It’s every parent’s worst nightmare, but it was even worse for Randy Peterson.
The volunteer firefighter from Ada, Minnesota, was rushing to a fiery car crash and desperately trying to reach his 16-year-old son, Carter. That was Peterson’s routine whenever he got called to an emergency and knew one of his children wasn’t home.
Peterson called and called but got no answer.
When he got to the scene of the crash Sunday night, he knew why.
“Seeing the car on fire and the rims, I knew,” Peterson told the Minneapolis Star Tribune. “I dropped to my knees. I was a mess. Another member of the crew just held me.”
His son Carter, who had dropped off his girlfriend in a nearby town, had been hit by a pickup truck while driving back home to Ada. His car rolled into a ditch and caught fire. He died at the scene.
No. 63 remembered
Carter loved sports, so much so that his father called him “a walking encyclopedia” of sports trivia.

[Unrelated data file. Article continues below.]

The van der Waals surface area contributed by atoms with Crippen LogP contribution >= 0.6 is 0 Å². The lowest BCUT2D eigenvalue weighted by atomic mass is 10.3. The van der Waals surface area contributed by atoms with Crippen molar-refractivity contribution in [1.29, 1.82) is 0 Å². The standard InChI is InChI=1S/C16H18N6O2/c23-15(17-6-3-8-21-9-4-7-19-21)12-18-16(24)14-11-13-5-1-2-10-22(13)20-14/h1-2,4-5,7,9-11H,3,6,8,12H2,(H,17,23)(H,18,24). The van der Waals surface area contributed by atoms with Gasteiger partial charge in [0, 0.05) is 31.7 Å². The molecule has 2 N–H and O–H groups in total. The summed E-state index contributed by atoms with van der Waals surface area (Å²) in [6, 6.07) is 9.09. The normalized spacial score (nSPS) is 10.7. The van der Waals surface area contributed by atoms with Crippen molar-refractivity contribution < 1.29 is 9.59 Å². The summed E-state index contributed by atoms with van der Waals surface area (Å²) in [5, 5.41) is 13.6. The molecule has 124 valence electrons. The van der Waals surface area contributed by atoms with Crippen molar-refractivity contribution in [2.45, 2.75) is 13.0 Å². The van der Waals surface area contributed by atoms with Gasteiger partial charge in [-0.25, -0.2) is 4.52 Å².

He played several sports at Ada-Borup High School, including football, where he proudly wore the No. 63.
— CNN (@CNN) October 21, 2016
So Wednesday night, during his football team’s last regular season game, he was honored both on and off the field. Players and fans wore his number. Sales of T-shirts and tailgating donations went to his family. Even the opposing team paid tribute with a drum circle and presented Carter’s family with wild rice, a Native American symbol of hope.
After the game’s kickoff, Ada-Borup ran the first couple of plays one player short, symbolizing the void Carter’s death had left.
“Football is family basically, especially for Carter, ” teammate Tyler Hoven told CNN affiliate WDAY. “He just made everyone family.”
In the aftermath of his son’s death, Randy Peterson wants parents to show as much love as they can to their children.
“Just hug your kids every night, tell them that you love them every day,” he told the Grand Forks Herald.